This collection of original watercolor art and poetry is the perspective of our students to the devastating Rim Fire in Tuolumne County.  Having the fire  line just six miles from our school, the students experienced thick smoke, apprehensive moments, repeated school closures, and possible evacuations.  

This was originally an  art class to further their understanding of the Rim Fire as our entire school  prepared for “Rim Fire Appreciation Day” in early October.  The results were so  phenomenal that we decided to transform their artwork into a 2014 calendar which makes a touching and sometimes eye-opening remembrance of those tough weeks.  

Catherine Chang


My work focuses on buildings, streetscapes and landscapes supporting rich, active environments creating regenerative ecological, agricultural and cultural footprints within cities.

My work is centered in the Bay Area and includes long-term engagement with environmental issues in North and West Oakland as well as San Francisco. I recently worked on reducing lead toxicity in the historic neighborhood of South Prescott-Lower Bottoms. After treatment, I wanted the landscape restoration to offer increased bio-diversity, cleaner stormwater runoff, home-grown food, etc. while offering residents beauty and the ability to relax and recharge when outside. When designing for City Slicker Farm, I am very interested in supporting community recreation, enjoyment and exercise of cultural practices while allowing for maximum healthy food production in the West Oakland food desert. Many of the species of the perennial plantings at the farms are native to support native flora and fauna in the area. I am mapping localized economic, ecological and cultural patterns in West Oakland to serve as a parallel resource for the West Oakland Specific Planning Process currently underway.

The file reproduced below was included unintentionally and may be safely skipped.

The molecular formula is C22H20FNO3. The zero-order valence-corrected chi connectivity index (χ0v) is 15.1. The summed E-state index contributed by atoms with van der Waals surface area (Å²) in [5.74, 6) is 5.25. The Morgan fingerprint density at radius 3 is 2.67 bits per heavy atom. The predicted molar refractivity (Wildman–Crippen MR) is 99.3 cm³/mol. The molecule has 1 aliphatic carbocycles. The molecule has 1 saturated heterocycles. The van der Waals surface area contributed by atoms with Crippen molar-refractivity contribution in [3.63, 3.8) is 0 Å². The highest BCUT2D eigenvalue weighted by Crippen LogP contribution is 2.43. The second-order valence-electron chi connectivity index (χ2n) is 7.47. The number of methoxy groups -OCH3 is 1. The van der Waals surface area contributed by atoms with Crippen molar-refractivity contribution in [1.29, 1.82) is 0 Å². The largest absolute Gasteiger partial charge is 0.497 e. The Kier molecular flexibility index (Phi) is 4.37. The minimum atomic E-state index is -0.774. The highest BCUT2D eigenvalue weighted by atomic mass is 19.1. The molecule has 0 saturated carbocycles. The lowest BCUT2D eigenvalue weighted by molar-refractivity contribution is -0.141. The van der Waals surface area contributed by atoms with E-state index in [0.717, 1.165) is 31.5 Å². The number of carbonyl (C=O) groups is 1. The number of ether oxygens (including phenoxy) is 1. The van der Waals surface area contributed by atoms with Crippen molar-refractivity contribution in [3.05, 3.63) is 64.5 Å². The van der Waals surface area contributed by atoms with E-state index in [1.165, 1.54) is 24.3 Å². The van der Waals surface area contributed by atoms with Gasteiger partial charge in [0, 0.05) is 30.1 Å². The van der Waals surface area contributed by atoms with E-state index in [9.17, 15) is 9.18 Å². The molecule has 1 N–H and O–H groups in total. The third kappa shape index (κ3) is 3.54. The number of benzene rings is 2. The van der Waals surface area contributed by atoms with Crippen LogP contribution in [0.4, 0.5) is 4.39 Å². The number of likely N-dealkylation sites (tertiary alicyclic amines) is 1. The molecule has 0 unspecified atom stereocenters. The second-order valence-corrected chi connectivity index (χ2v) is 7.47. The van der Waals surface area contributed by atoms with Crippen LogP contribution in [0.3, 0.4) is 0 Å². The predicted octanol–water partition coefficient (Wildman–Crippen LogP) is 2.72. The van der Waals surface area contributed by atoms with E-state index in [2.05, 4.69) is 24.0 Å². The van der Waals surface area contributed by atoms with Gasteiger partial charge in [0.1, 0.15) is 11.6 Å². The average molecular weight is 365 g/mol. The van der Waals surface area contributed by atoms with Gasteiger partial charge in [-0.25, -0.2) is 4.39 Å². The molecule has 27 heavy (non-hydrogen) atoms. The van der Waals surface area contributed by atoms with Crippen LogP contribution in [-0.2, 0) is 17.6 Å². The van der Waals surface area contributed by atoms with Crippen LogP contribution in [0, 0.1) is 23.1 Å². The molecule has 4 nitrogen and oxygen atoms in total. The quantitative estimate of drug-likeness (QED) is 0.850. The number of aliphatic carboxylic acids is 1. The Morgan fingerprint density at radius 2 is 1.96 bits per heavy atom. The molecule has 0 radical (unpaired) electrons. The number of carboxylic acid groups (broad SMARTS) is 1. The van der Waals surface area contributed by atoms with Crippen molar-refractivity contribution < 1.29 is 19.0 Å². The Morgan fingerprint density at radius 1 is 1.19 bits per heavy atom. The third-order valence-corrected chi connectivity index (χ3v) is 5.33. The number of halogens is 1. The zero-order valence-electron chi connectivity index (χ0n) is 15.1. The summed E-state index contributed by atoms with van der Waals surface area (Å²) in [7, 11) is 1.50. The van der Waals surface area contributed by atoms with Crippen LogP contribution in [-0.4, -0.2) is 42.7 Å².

Elizabeth Dougherty


Elizabeth Dougherty, Ph.D. is a mixed bag multi media artist, engaged in “garbage collection and redistribution.” When not educating Californians on the beauty of water conservation and reuse as director of Wholly H2O, she is melting metal, wiring fountains with LED lighting, transluscifying images – creating recycled, functional, ecological art. In her wondrous workshop located within American Steel Studios in West Oakland, Elizabeth works exclusively with the detritus of the earth and it’s inhabitants.

Ariel Saari Galos


When I was little, I declared that I wanted to be a Paleontologist. I think I was maybe four or five and I had spent the first few years of my life being schlepped around Washington state by my dad, who was always on the hunt for fossils. One of my earliest memories is of my father swinging me up a steep hill by the back of my Osh-Kosh-B’Goshes because I was too tired to walk anymore. We were looking for trilobites, but would settle for anything from more recent epochs.